Reptile Shows!!! How cool would it be to go see lots of different reptiles and amphibians in one location? Talk with breeders? Interact with other reptile enthusiasts? With the many shows in the area, you can do just that.
But, as a herpetological enthusiast and potential owner, you should be responsible in your visits and potential purchases. Here is what you should know before going….
- Are you talking with the breeder? That animal had to come from somewhere. So the seller is either a breeder, or has purchased the animal from a breeder, or has imported the animal. Imported animals are stressed, and possibly here under illegal circumstances. So it is always best to purchase your animal from a reputable breeder.
- What is the history of the animal? A breeder should be able to tell you not just the age of the animal, but the genetic history of the animal, about the parents, where they came from, etc.
- Under what conditions has this animal been living? Ask about the breeding facility. What methods do they use? How do they feed and take care of the animal? What do they do for sick or stressed animals?
- Is this animal healthy? What do they look for? What about ticks, mites, and other parasites?
- Is this animal legal to keep in your state? Know that information BEFORE purchasing anything.
- Are you sure you want this animal? If you don’t, what happens next? They cannot be released into the wild as it will affect the ecosystem – and quite possibly kill the animal.
- Don’t only consider the animal’s size/requirement now! Many reptiles get quite large as adults and babies are cheap and plentiful at shows. A baby Nile monitor lizard may seem easy to keep now, but what will you do with it once it is a 7 foot long, aggressive adult that is hard to handle? It is easy to feed rats to a baby Burmese python, but are you prepared to feed it large rabbits or small pigs when it is 16 feet long and will be alive for the next 20+ years? Can you afford to? The long-term needs of any animal purchase need to be considered (adult size, feeding requirements, lifespan), not just the immediate needs.
- Do not make an impulse purchase! If you see an interesting animal you weren’t previously aware of that you think you are interested in purchasing, go home and do your own research first and plan to purchase later as an informed buyer.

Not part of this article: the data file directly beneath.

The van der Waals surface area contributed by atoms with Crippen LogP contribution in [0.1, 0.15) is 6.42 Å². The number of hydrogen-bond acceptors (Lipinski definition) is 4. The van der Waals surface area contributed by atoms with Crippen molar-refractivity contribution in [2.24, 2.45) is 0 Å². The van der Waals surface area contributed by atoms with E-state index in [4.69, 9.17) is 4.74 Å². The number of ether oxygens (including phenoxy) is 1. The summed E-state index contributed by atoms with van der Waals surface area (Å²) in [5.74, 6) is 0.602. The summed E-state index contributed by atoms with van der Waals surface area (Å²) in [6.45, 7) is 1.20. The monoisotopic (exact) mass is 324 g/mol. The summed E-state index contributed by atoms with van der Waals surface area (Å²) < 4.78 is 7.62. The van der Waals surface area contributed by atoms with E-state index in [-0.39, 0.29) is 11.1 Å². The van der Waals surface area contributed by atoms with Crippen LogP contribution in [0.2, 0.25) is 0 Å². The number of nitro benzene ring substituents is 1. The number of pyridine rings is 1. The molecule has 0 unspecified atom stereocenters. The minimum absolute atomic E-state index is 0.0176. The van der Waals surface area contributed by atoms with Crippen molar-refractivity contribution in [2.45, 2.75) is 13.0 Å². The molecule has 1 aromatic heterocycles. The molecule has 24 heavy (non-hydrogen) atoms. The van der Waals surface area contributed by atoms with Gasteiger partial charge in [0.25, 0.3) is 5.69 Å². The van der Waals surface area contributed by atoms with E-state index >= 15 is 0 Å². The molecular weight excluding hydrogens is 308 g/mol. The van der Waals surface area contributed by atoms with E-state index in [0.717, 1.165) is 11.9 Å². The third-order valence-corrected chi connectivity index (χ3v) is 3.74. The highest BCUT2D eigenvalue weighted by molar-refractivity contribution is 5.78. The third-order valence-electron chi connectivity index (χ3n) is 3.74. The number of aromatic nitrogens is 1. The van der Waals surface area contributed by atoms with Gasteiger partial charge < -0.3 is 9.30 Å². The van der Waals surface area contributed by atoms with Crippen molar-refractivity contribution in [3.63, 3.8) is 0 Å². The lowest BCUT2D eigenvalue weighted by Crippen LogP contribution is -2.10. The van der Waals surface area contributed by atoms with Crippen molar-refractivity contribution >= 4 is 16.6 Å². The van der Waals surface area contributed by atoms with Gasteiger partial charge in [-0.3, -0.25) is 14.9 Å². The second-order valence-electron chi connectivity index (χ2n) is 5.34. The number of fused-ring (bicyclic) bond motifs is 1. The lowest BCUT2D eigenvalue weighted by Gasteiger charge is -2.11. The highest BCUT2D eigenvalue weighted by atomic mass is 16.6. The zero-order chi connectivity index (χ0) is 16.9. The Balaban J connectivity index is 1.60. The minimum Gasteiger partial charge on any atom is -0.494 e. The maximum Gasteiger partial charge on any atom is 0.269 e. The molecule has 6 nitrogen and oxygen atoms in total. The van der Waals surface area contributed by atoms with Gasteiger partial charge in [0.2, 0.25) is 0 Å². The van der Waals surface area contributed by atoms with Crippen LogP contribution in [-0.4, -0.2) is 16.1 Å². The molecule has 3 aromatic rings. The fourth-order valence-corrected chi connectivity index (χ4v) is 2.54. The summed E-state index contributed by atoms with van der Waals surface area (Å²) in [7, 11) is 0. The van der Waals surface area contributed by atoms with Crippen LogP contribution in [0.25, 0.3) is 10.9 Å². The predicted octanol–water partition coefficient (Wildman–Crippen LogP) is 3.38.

- Is everyone in your household okay with you keeping this animal as a pet? Don’t buy something hoping your parents will be okay with it…it’s better to know what is acceptable and what isn’t before bringing the herp home.
Consider this-if an animal you are interested in is not captive bred and is not readily available to buy captive bred and only from wild imports, why do you think that is? Typically it is because it is a herp that is very difficult to keep alive in captivity due to being easily stressed or requiring very specific conditions or diets that are difficult to provide for the average hobbyist (e.g., a brackish water snake that only eats soft-shelled crabs). It may also be because it simply makes a very poor pet (unhappy in a small enclosure and constantly trying to escape, bites readily) so there is little demand for them. Remember, people selling these animals are doing this as a business and are concerned about making a sale, sometimes at the expense of the animal’s life, so be very skeptical and ask a lot of questions! When in doubt, walk away!
For more information about making yourself a savvy consumer go to:
For more information about herpetology shows visit:
Sara Ruane, PhD, Assistant Professor,Department of Biological Sciences, Rutgers University-Newark
Lisa Rothenburger, County 4-H Agent, Rutgers Cooperative Extension